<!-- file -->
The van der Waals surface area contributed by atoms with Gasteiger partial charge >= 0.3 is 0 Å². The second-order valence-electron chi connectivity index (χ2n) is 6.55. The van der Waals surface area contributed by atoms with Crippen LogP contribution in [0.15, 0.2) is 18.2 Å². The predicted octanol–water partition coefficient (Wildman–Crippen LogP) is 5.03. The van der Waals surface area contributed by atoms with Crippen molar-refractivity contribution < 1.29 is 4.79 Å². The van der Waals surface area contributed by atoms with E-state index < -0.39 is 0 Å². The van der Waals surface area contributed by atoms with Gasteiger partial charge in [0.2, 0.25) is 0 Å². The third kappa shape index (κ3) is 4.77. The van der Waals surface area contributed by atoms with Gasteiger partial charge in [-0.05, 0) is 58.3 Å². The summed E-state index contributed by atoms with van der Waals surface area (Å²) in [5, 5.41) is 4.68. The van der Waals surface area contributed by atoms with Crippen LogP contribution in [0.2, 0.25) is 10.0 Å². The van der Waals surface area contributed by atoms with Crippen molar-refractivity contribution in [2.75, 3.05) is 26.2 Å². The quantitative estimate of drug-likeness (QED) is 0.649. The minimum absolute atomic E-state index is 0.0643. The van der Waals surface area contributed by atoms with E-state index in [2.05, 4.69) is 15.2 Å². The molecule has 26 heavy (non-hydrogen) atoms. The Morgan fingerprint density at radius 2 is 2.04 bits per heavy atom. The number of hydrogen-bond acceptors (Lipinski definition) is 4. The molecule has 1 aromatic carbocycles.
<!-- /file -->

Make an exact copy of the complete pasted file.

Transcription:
The van der Waals surface area contributed by atoms with Gasteiger partial charge >= 0.3 is 0 Å². The second-order valence-electron chi connectivity index (χ2n) is 6.55. The van der Waals surface area contributed by atoms with Crippen LogP contribution in [0.15, 0.2) is 18.2 Å². The predicted octanol–water partition coefficient (Wildman–Crippen LogP) is 5.03. The van der Waals surface area contributed by atoms with Crippen molar-refractivity contribution < 1.29 is 4.79 Å². The van der Waals surface area contributed by atoms with E-state index < -0.39 is 0 Å². The van der Waals surface area contributed by atoms with Gasteiger partial charge in [0.2, 0.25) is 0 Å². The third kappa shape index (κ3) is 4.77. The van der Waals surface area contributed by atoms with Gasteiger partial charge in [-0.05, 0) is 58.3 Å². The summed E-state index contributed by atoms with van der Waals surface area (Å²) in [5, 5.41) is 4.68. The van der Waals surface area contributed by atoms with Crippen LogP contribution in [0.2, 0.25) is 10.0 Å². The van der Waals surface area contributed by atoms with Crippen molar-refractivity contribution in [2.75, 3.05) is 26.2 Å². The quantitative estimate of drug-likeness (QED) is 0.649. The minimum absolute atomic E-state index is 0.0643. The van der Waals surface area contributed by atoms with E-state index in [2.05, 4.69) is 15.2 Å². The molecule has 26 heavy (non-hydrogen) atoms. The Morgan fingerprint density at radius 2 is 2.04 bits per heavy atom. The number of hydrogen-bond acceptors (Lipinski definition) is 4. The molecule has 1 aromatic carbocycles.